• Amore55 what an interesting and thought provoking question. My honest answer would be that l would never wish my basket to anyone else. I have overcome way to much and as others said it makes me who l am. But bottom line is my life sucked and would take someone stronger than me to pick it up if that makes sense.☺

    Jes🎄

  • Hi Amore55. This question reminds me of a particular story I have shared with people at times. It is about a dream a person once had about Jesus showing him a room with different size crosses. Some were big and heavy, while others were medium sized and still others were smaller. Jesus told him he could pick one of the crosses to bare along his journey in life. He saw many big crosses in the room and figured they would be too heavy, so he picked a rather small cross to bare because he figured it would be lighter than the one he has to bare now. Jesus said to him that that's the same one you have now.

  • Bless you for posting this. You always are so encouraging. Of course I'll keep my basket. All of you lighten my burden every day by just being here to be an ear for me to share my burdens, wonderful ideas and information to teach me something that will help me ease the burden, and by being the most understanding and kindhearted people who work so hard to overcome obstacles. You daily inspire me.

  • Well Kelly, I want to applaud you firstly for getting us all to think beyond ourselves and I would like to applaud all the rest of you for your honesty. Ms maybe causing us all pain, depression, lack of mobility, cognitive issues, but it cannot rob what we have found on this sight and that is hope, faith and love and damned determination. Blessings Jimeka👏👏👏👏🌈

  • Nope. I won't trade my mess of trouble for someone else's. I know mine and I've been reasonably successful handling them. I don't need or want to learn a new mess of trouble.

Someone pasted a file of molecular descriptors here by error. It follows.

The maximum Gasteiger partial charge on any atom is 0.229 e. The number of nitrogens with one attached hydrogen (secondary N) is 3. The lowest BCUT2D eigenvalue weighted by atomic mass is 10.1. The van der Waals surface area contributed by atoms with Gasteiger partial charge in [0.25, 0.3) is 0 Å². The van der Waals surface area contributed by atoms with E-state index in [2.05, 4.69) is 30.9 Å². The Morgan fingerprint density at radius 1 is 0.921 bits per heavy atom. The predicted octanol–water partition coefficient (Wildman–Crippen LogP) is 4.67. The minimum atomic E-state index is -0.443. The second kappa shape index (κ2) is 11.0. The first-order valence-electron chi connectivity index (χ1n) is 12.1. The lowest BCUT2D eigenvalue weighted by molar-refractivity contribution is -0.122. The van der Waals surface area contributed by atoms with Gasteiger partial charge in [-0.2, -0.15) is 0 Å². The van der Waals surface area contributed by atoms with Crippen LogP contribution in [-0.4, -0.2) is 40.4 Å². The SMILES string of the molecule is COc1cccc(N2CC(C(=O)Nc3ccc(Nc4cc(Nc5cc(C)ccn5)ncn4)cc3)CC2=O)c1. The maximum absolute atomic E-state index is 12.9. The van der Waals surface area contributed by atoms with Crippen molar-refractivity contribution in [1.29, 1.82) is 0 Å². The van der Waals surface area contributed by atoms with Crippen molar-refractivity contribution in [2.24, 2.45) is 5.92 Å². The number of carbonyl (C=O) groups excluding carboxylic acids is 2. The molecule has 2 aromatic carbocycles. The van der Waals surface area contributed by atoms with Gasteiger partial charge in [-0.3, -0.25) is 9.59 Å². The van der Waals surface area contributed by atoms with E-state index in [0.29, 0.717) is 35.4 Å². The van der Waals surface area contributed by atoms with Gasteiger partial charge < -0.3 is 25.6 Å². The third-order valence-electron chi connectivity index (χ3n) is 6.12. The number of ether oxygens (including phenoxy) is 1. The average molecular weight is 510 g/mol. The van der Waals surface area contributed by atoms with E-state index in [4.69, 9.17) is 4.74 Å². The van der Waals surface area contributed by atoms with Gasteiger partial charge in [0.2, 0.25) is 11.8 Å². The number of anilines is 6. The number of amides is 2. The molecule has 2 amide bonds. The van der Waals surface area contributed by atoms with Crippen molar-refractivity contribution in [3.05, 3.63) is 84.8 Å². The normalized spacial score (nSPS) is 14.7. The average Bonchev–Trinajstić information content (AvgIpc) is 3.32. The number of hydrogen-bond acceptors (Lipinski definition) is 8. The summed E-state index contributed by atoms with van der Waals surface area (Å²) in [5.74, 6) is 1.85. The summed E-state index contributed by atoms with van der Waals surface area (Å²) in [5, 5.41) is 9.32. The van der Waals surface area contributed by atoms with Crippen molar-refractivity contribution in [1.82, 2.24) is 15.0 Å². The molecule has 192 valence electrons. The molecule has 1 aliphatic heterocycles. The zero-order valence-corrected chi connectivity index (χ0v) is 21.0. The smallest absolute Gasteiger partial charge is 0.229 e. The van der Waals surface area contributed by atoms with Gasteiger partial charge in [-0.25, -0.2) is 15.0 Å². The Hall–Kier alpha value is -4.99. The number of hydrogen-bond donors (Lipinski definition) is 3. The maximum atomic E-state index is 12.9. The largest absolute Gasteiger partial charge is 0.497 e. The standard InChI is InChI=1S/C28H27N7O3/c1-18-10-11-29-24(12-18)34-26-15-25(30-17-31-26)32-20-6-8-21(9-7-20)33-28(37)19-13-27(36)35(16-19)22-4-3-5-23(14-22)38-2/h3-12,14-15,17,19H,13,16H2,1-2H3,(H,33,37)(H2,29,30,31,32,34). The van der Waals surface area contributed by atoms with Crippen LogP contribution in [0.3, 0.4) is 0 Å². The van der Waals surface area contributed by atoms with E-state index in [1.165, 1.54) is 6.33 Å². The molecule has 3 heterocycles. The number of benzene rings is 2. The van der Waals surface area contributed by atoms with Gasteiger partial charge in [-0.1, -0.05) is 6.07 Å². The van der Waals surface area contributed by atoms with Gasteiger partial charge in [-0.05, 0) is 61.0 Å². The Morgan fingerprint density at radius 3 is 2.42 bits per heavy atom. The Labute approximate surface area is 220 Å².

• When I was healthy, before diagnosis, I would tell people that I would never trade my bag of troubles for another bag. I still feel that way today. I know what my woes are and I can deal with them. That includes disease/illness, money, relationships and others.

  • Hi Kelly,

    I kept coming back to this thread over last 2 days, wondering how best to answer. The quality of life issue is subjective, as what is quality of life for one may not be acceptable to another. It is true that there is always someone worse off than you. I am lucky that I got 44 years of reasonably 'normal' life before the major disability came along - I could have been born with these issues and never had the experience of knowing a different life. I have learned not to take things for granted and am grateful for the good times. Would I like to put my basket down - yes, of course ! Would I hand it to someone else - I'm not sure my conscience would allow me to. I would be more concerned about what I was handing over than what I would be receiving, as mine is a basket of unknown quantity. x